A restorative yoga sequence typically involves only five or six poses, supported by props that allow you to completely relax and rest.
Held for 5 minutes or more, restorative poses include light twists, seated forward folds, and gentle backbends.
Most restorative practices are based on the teachings of B.K.S. Iyengar. They are also arranged with the head below or near the same level as the heart, which helps to stimulate reflexes that quiet the brain and heart.
To many frazzled Western yogis, minimizing effort can feel counterintuitive, but there are real benefits to what may seem like doing very little. Restorative yoga is in fact better than sleep for releasing tense muscles, relieving joint aches, and transitioning the mind and body quickly from stress to calm, says Cole. He continues: “It also teaches conscious control of relaxation.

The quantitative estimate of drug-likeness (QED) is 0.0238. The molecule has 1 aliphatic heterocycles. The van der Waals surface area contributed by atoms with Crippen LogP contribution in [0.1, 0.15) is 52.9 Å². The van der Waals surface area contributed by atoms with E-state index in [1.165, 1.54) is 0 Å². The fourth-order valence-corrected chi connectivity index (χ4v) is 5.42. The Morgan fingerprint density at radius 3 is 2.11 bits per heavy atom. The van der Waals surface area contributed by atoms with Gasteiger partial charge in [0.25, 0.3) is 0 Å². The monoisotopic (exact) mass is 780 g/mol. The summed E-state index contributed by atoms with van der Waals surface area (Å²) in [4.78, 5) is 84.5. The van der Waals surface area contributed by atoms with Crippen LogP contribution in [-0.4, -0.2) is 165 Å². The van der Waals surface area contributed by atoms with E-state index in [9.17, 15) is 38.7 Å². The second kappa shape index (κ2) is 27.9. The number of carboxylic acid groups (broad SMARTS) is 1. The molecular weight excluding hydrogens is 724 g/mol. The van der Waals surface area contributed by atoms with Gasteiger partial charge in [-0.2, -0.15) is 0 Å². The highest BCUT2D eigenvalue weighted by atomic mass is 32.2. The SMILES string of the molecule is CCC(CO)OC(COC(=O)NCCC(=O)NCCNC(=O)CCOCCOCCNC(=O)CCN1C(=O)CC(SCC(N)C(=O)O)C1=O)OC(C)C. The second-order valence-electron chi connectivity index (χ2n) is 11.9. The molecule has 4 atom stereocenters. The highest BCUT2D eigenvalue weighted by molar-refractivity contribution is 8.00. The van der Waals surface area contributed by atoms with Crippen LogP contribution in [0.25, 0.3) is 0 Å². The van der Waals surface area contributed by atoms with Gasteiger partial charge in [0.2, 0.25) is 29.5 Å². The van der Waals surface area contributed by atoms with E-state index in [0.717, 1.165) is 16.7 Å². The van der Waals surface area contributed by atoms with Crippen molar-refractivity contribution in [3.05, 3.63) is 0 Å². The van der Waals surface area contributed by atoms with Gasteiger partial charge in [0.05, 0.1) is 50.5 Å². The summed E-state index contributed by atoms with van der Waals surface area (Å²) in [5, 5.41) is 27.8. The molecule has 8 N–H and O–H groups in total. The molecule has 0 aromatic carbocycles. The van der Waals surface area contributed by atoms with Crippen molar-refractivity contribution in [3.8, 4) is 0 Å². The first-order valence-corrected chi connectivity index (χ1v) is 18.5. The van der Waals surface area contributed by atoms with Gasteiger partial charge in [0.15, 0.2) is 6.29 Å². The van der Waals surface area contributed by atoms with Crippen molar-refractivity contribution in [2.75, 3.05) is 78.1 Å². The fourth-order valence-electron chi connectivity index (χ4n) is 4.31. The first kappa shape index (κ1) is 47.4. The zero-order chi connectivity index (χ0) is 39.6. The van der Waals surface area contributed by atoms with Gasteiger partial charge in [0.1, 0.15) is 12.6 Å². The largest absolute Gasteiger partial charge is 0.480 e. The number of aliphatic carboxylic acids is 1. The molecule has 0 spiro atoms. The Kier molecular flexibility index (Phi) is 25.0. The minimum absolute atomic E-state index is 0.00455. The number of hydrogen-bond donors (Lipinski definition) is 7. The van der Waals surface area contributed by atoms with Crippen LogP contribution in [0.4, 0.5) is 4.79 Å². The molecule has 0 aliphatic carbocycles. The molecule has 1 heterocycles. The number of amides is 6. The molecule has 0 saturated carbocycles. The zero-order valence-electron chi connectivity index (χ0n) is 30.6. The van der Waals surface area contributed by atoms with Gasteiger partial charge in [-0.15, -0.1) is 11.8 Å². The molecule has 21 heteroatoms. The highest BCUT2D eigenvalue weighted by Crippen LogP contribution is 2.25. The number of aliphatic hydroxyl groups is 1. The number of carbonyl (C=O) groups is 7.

Sleep is essential for completing the job of full recovery of the nervous system, sorting out memories and emotions, and literally finding meaning in our lives.”
In addition to an immediate calming effect, some of Cole’s regular restorative practitioners also notice improved powers of attention and concentration. But the most powerful health benefits of yoga may be harder to measure. “When the body is deeply relaxed and the nervous system is balanced, the mind is able to engage in our direct experience,” says Bo Forbes, a Boston-based therapeutic yoga teacher, psychologist, and the author of Yoga for Emotional Balance. “Over time, this body- based mindfulness helps us to gain a better perspective on our challenging interactions.”